What is it?

The Task Force on Climate-Related Financial Disclosures (TCFD) is a group comprising 31 members from across the G20. It is chaired by Michael Bloomberg. The Task Force was created by the Financial Stability Board (FSB) in 2015 to develop a set of voluntary and consistent disclosure recommendations for more effective climate-related disclosures across all sectors. In a nutshell, to help business provide better information to support informed capital allocation. After extensive public engagement and consultation, the TCFD disclosure recommendations were finalised in its 2017 Final Report. The Final Report and Annex, along with all of the other TCFD publications, are on the TCFD website.

Why is it relevant?

According to the latest TCFD Status Report (October 2020) nearly 60% of the world’s 100 largest public companies support the TCFD, report in line with the TCFD recommendations, or both. In addition, nearly 700 organisations have become TCFD supporters since the Task Force issued its 2019 Status Report, an increase of over 85%. However, the latest report highlights the continuing need for progress in improving levels of TCFD-aligned disclosures given the urgent demand for consistency and comparability in reporting. Also that asset manager and asset owner reporting is likely insufficient.

How do asset managers and owners feature?

As acknowledged in the TCFD Final Report, large asset owners and asset managers sit at the top of the investment chain and therefore have an important role to play in influencing the organisations in which they invest to provide better climate-related financial disclosures. The Task Force recognises that reporting by this sector group can take a different approach from mainstream corporate financial reporting - including contrasting requirements of clients, beneficiaries, regulators and oversight bodies - and that they should consider materiality in the context of their respective mandates and investment performance.

What are the main TCFD recommendations and guidance?

The TCFD framework is structured around four thematic areas of disclosures, with 11 more specific recommendations. It includes guidance to support all organisations in developing consistent disclosures, as well as supplemental guidance for specific sectors.

We have extracted and set out below the TCFD Recommendations and Supporting Recommended Disclosures as well as specific considerations for asset owners and managers when reporting to clients. The guidance sets out information an organisation should disclose and that which it should consider disclosing.

The TCFD sets out seven fundamental principles for effective disclosure, as follows:

  1. Disclosures should be specific and complete
  2. Disclosures should be clear, balanced and understandable
  3. Disclosures should be consistent over time
  4. Disclosures should be comparable among organisations within a sector, industry or portfolio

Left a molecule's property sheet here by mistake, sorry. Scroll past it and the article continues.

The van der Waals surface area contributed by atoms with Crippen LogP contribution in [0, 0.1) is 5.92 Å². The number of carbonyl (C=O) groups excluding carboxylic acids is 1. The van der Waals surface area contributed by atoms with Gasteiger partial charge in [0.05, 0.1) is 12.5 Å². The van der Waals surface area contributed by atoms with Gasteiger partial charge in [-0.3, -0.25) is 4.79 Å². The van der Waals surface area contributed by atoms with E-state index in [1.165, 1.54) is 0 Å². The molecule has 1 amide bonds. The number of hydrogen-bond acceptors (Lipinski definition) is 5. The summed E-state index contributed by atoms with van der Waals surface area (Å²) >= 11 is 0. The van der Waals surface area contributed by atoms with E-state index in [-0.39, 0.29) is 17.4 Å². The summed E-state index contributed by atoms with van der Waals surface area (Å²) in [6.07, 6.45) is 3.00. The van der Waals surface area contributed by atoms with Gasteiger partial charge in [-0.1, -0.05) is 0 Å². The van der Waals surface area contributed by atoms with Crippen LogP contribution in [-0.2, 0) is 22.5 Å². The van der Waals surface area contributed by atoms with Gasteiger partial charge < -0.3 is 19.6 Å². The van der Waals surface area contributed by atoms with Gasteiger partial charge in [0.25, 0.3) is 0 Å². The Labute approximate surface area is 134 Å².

5. Disclosures should be reliable, verifiable and objective
  6. Disclosures should be provided on a timely basis

What is the TCFD’s impact in the UK?

In September 2017 the UK became one of the first countries to endorse the TCFD guidance. In November 2020 the joint HM Treasury-led UK government TCFD Taskforce published its TCFD Interim Report and Roadmap setting out its commitment for making TCFD-aligned disclosures mandatory across the entire UK business and financial community by 2025.

Implementation of TCFD-aligned reporting in the UK involves several overlapping proposed climate disclosure requirements. We have set out the principal measures under consideration below. These form part of a broad range of disclosure requirements at UK, European and international levels.

How do these specific proposals and policies interact with the EU’s sustainable finance legislative package?

UK asset managers and insurers, along with groups operating cross-border in Europe, may also be within scope of the EU’s Sustainable Finance Disclosure Regulation (SFDR) and Taxonomy Regulation. The FCA TCFD-aligned proposals for asset managers (as described above) are based on a similar approach to that of the SFDR: the principal obligations relate to disclosures at manager/entity-level and those that are product specific. However, there is likely to be some additional compliance burden for firms subject to both regimes, particularly in terms of the specific details to be reported on.

The TCFD recently sought public comment on two documents (closing on 18 July 2021): proposed Guidance on Climate-related Metrics, Targets and Transition Plans and a draft technical supplement on Measuring Portfolio Alignment. Assuming that the TCFD updates are broadly consistent with the changes proposed in the UK consultations set out above, the FCA intends to refer to the updated versions of the TCFD materials (once published) in its FCA Handbook materials when its proposed revisions are finalised later in 2021.